“If liberty means anything at all, it means the right to tell people what they do not want to hear.”― GEORGE ORWELL
I hate criticism. Yet, I open myself up to it all the time. Not just because I’m an idiot, but deliberately with my writing. As some of you know, I sometimes write about delicate subjects.
As a writer, I believe I have to from an argument in order to challenge others. Otherwise the piece of writing amounts to a limp willy. It doesn’t penetrate anything!
But that inevitably means I end up drawing lines in grey areas. That opens the piece of writing – and me, by extension – up to criticism.
So, I often get anxious before I publish one of these posts. When someone does criticise my work, it feels like I’ve been punched in the stomach.
I end up questioning myself. Asking why I don’t just shut the fuck up and attend to my own garden.
I know I could easily write some hopeful feel-good post about love. That will certainly get more likes. But truthfully I love thinking about topics such as nihilism, religion, God, and death. Ones that many people avoid like the plague.
When I write about these things, as hard as I’ve thought about them, I know my argument isn’t fully formed. I know I must wrong on many levels.
But does that mean I shouldn’t attempt to form one? Knowing that what I’m saying is wrong in some way, shape, or form (or perhaps entirely)?
Should I not try to make sense of the incomprehensible? Should I not try to have an opinion as poorly formed as it might be? Should I not put that opinion out there even if it is laughed at, stamped on, or completely torn apart?
Should we not do the same with any piece of art? As imperfect as it is?
That’s one of the main reasons I do: to help me find the blindspots in my thinking. Which are both gigantic and numerous. I’m not just trying to challenge you with my writing; I’m trying to challenge myself.
There’s another reason.
When I feel particularly anxious about publishing something or hurt by someone else’s comments, I realise, at least, there’s some falsehood in me that I need to pay attention to. A part of my ego that needs to be broken down.
At the end of the day words are just words. We’re the ones that give them meaning.
Being offended is my issue. It’s one I certainly have. But I’m not alone. If you’re offended by someone’s words that’s your problem. That’s your belief crashing with reality.
It’s your choice to get offended.
I’m not saying don’t challenge other people. Quite the opposite. What I am saying is check your own emotional reaction first. Look inward and note, “Hey, there’s something for me to think about there.”
Then take a breath or ten. Re-read that post that angered you and really consider the argument – but also, crucially, what triggered your emotional reaction. If you really don’t agree with something, say so.
But maybe start with a point you do agree with, something you do like. There is a way to break the ice. If you hurl rocks at people they aren’t going to receive them.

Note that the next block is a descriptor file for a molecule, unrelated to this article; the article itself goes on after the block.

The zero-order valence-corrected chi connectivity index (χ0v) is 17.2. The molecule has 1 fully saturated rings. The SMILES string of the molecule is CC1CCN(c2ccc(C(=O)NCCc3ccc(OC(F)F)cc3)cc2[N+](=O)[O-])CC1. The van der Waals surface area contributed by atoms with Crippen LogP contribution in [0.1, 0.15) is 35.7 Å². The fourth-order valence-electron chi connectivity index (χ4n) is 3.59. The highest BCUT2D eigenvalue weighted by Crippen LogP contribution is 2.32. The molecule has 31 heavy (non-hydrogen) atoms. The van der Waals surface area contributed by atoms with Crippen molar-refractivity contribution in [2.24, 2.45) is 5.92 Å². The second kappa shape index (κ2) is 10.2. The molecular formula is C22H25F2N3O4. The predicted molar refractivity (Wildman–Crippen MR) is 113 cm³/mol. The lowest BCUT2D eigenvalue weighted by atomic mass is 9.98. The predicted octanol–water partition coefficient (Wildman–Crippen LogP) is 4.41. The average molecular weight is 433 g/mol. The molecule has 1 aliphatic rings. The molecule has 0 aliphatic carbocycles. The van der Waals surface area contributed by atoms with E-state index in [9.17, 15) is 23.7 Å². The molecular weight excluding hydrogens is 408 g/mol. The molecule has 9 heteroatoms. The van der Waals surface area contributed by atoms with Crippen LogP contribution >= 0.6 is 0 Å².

When I see some of the comments people make. The sheer disdain. The savagery of certain trolls who feel the need to put others down. It’s no wonder people remain silent.
Why would you want to subject yourself to that kind of torment?
But what happens in a culture like this? Where people are so afraid to exercise their freedom of speech? What is happening?
I’ll give you an example.
The other day I was watching a gangster movie. A guy was kneeling before a mobster with a gun pointed toward his head. Just before the mobster pulled the trigger, the guy kneeling said, “Darn you!” Of course, this had been doctored so as not to offend people. But then, he has his fucking brain blown out!
What kind of fucked up morality is that?
To me it speaks to a country where guns are legal but saying something that might hurt someone else’s feelings increasingly isn’t. Where someone can get up on stage and slap someone else in the face before picking up his award to a standing ovation.
Do we really believe cancel culture is having the desired effect? Is it really silencing hateful voices, or is it, in fact, encouraging them? Worse, is it not making good people less resilient in the face of those voices? Is it not making us all less tolerant?
Here’s where I contradict myself.
Words are just words in relation to the meaning we give them. But the ability to say those words in the first place is priceless. Freedom of speech isn’t a given. It’s something we must fight for. One way to do that is by exercising that freedom. So be brave and speak up. Say what it is you really think.
Right or wrong.
But be humble enough to consider the other side and admit when/where you might have it wrong. If you need help understanding something, ask questions. If you’re struggling to see it from the other side, become curious, not judgemental.
We all have our beliefs. We all cling to them out of security. We’re all ignorant to a large degree. We all just want to be heard.
Be sensitive to that.
It’s so easy to attack others. It’s so easy to place them on a lower pedestal – to laugh at their mistakes or deride their point of view. It’s much harder to put yourself in their shoes and consider where their argument really comes from.
It’s even harder to put yourself out there despite these things – or rather precisely because of them – because you believe, as much as it hurts, it’s the right thing to do.
You can find more of AP2’s writing here at: https://wiseandshinezine.com
You can also find him on Medium at: https://anxiouspilot2.medium.com
You can also email him directly at: firstname.lastname@example.org
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